anonymous
  • anonymous
rotation of a bounded area question i can't solve Write the integral in one variable to find the volume of the solid obtained by rotating the first-quadrant region bounded by y = 0.5x^2 and y = x about the line x = 5.
Mathematics
  • Stacey Warren - Expert brainly.com
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SOLVED
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jamiebookeater
  • jamiebookeater
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anonymous
  • anonymous
my trouble is mainly with the fact that the rotation is done around x=5 and not the x axis
anonymous
  • anonymous
im sure something changes but not sure what
anonymous
  • anonymous
Do you prefer the washer or shell method?

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anonymous
  • anonymous
well i don't know the shell method so washer i suppose
anonymous
  • anonymous
Observe that the dimensions of the washer that you'll be interested in (i.e. radius) will have to be written in terms of \(y\). Let's draw the region first: |dw:1439519332453:dw|
anonymous
  • anonymous
so does that mean we will have to integrate with sespect to y?
anonymous
  • anonymous
Yes! Since \(y=\dfrac{1}{2}x^2\), you have \(x=\sqrt{2y}\) (taking the positive root since we're in the first quadrant). Here's a washer associated with an matching of points \((x,y)=(\sqrt{2y},y)\) and \((x,y)=(y,y)\) on the boundary of the region: |dw:1439519657597:dw|
anonymous
  • anonymous
(As you'll no doubt learn soon enough, the shell method allows you to integrate with respect to \(x\) instead.)
anonymous
  • anonymous
Correction: the inner radius should be \(5-\color{red}{\sqrt{2y}}\)
anonymous
  • anonymous
The volume of the solid is the infinite sum of the areas of these infinitely thin washers. The area of a washer is essentially the difference of the areas of circles. Take some circle with radius \(OR\) and put some smaller circle with radius \(IR\) at the larger one's center. The area of the large circle is \(\pi(OR)^2\), and that of the smaller circle is \(\pi(IR)^2\). Remove the smaller circle from the larger, and you're left with the washer shape, which has area \(\pi((OR)^2-(IR)^2)\). So, to add up all these areas, you take the integral. It'll look something like this (I'll leave the details to you): \[V=\int_a^b \pi((OR)^2-(IR)^2)\,dy\]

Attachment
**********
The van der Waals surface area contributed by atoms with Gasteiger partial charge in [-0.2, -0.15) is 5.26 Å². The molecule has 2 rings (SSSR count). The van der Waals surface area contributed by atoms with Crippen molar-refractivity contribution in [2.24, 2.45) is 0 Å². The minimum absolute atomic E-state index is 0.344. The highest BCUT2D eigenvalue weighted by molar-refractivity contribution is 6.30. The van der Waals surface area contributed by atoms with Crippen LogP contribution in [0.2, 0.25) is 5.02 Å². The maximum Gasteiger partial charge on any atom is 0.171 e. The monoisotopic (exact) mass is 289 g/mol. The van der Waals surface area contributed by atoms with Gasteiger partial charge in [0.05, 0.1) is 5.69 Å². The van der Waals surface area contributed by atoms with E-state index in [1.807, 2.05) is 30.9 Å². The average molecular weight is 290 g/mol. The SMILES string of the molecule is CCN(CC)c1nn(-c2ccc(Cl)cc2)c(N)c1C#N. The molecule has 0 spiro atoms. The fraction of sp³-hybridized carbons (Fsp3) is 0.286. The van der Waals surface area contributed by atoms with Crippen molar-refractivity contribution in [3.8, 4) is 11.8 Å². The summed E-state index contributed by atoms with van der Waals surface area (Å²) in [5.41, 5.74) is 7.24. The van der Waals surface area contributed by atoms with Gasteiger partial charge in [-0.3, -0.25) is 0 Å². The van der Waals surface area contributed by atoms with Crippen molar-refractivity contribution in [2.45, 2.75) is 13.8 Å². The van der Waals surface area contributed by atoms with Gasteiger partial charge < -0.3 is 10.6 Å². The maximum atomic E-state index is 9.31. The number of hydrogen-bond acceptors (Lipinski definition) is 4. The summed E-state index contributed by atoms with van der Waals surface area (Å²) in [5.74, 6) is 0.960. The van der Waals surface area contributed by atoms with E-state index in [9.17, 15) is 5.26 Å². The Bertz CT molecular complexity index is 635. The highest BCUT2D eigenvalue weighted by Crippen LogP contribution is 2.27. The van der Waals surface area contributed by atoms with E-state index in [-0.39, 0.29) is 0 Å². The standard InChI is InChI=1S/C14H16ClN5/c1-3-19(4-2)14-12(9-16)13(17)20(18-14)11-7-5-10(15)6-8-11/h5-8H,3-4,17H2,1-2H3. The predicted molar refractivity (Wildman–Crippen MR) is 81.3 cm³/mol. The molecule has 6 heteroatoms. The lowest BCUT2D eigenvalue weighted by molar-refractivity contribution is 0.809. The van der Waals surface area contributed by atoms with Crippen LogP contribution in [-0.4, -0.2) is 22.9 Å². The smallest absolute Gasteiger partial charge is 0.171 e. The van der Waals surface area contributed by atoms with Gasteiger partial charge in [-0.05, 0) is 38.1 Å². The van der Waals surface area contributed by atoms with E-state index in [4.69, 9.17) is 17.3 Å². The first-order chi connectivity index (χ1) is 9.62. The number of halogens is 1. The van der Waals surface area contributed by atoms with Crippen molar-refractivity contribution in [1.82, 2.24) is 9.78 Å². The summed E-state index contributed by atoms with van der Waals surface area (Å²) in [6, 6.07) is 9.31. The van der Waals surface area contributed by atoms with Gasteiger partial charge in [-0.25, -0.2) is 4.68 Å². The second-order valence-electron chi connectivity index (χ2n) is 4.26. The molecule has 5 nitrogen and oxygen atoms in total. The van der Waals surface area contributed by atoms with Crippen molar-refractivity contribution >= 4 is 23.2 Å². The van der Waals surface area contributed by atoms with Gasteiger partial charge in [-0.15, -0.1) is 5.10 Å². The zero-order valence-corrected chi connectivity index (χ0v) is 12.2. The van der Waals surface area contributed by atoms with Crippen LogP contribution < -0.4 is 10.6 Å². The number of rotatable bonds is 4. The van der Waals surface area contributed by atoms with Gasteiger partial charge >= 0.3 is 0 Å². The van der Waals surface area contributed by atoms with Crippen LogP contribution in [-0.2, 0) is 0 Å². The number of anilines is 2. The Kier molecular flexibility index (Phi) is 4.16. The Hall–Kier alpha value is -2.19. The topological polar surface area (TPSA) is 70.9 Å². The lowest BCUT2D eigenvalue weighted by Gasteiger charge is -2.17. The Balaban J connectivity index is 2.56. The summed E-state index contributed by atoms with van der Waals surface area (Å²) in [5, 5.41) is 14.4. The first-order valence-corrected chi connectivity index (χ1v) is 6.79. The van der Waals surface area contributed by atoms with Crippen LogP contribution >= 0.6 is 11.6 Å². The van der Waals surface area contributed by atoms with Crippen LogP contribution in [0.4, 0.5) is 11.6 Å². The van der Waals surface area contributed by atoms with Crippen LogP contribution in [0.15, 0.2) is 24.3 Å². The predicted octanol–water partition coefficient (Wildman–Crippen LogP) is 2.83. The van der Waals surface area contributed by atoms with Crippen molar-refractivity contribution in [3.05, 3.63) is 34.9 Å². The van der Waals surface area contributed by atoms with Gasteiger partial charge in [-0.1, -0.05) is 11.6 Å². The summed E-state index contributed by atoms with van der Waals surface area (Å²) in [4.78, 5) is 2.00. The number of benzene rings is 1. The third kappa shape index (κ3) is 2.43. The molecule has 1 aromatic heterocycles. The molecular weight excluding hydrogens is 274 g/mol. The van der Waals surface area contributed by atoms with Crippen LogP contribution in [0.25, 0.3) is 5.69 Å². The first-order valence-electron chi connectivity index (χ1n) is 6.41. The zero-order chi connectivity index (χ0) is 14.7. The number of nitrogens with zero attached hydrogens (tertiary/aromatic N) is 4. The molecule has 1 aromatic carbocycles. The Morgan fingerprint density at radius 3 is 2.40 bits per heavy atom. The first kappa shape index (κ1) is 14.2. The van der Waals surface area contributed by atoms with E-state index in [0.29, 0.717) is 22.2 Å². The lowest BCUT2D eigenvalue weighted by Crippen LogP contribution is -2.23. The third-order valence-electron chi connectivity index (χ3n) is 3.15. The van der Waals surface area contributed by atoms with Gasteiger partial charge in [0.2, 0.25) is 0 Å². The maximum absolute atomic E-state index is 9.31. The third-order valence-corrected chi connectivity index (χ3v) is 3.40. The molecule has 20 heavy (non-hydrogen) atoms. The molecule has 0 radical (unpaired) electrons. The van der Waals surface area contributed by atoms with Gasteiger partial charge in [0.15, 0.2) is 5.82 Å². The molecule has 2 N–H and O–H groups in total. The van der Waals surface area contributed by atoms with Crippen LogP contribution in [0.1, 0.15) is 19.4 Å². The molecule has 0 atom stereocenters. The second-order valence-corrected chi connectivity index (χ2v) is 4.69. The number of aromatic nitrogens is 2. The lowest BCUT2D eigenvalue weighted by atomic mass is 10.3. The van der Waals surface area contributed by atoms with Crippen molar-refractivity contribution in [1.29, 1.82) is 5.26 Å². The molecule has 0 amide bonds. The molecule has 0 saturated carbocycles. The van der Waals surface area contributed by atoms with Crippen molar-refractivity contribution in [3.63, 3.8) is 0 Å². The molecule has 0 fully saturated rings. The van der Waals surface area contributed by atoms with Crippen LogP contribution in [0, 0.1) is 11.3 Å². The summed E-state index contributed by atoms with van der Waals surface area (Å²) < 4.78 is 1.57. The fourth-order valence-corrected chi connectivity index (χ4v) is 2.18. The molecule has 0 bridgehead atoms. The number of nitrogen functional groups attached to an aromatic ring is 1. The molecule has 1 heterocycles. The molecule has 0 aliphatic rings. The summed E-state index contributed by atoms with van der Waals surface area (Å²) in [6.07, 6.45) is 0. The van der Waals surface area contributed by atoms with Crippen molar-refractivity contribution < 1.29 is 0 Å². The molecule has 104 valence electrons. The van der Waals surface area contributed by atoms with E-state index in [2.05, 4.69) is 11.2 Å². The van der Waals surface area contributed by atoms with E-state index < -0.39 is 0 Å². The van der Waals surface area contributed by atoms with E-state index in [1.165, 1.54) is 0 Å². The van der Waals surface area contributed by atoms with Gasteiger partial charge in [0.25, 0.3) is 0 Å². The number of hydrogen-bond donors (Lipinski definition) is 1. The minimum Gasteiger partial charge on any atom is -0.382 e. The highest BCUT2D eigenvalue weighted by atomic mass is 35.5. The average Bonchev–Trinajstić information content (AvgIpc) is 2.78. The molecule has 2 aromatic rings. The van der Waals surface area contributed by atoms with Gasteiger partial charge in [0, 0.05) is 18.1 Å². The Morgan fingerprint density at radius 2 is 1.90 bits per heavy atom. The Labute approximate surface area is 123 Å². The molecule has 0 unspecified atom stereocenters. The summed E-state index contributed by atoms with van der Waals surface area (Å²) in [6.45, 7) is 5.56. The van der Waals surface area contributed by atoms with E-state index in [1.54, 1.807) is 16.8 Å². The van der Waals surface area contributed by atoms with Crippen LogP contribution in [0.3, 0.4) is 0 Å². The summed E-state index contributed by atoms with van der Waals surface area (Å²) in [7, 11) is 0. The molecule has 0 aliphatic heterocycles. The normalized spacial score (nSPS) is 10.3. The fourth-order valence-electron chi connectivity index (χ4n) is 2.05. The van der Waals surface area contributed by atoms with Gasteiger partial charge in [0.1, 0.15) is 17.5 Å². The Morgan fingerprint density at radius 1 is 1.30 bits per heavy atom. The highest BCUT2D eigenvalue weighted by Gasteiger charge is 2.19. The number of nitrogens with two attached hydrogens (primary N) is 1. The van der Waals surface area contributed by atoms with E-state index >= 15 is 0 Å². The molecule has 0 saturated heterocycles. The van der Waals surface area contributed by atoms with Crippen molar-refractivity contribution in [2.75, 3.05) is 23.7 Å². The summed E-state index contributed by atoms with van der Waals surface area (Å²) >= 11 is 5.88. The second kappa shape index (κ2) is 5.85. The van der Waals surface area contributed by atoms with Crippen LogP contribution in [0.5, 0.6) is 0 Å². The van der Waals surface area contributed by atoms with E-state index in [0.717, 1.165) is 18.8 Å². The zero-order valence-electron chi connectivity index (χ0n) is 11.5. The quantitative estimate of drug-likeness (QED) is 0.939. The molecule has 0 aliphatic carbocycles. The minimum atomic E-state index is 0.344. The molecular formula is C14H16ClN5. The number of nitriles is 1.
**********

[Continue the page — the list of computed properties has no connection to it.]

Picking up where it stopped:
anonymous
  • anonymous
okay sorry lost internet connection , back now give me a second to read all that you posted
anonymous
  • anonymous
okay so tell me if this is way off \[V = \pi \int\limits_{0}^{2}(y^2)-({2y}) dy\]
anonymous
  • anonymous
It's off by little bit. Your setup would be right if you were revolving about the \(y\)-axis (the line \(x=0\)).
anonymous
  • anonymous
okay so do i just add 5 to each expression or something?
anonymous
  • anonymous
Sort of... if you take another look at that sketch, you'll notice that I lay out the lengths of a few distances. Let me remove some of that clutter: |dw:1439520860137:dw| Notice that the two smaller distances must add up to \(5\). That is, \[y+OR=5\] This means \(OR=5-y\), not just \(y\).
anonymous
  • anonymous
Similarly, you can figure out what the inner radius would be by breaking down these distances: |dw:1439521024630:dw| You have \(\sqrt{2y}+IR=5\), so \(IR=5-\sqrt{2y}\).
anonymous
  • anonymous
okay thats interesting let me give it another shot \[V = \pi \int\limits_{0}^{2} (-x-5)^2 - (5-\sqrt{2y}) dy\]
anonymous
  • anonymous
woops forgot to square the last part
anonymous
  • anonymous
I think you meant \(5-x\), or \(-x+5\) for the first term? Squared, of course.
anonymous
  • anonymous
\(y\), not \(x\)**
anonymous
  • anonymous
yes yes sorry about that
anonymous
  • anonymous
im getting 5.333 , does that look right to you?
anonymous
  • anonymous
Yup
anonymous
  • anonymous
times \(\pi\), right?
anonymous
  • anonymous
oh yea forgot :)
anonymous
  • anonymous
It doesn't look like you actually had to do the computation, but maybe those instructions were just left out? Anyway, setting up these types of integrals is the hardest part.
anonymous
  • anonymous
(usually)
anonymous
  • anonymous
thanks for the help ! :D
anonymous
  • anonymous
You're welcome!

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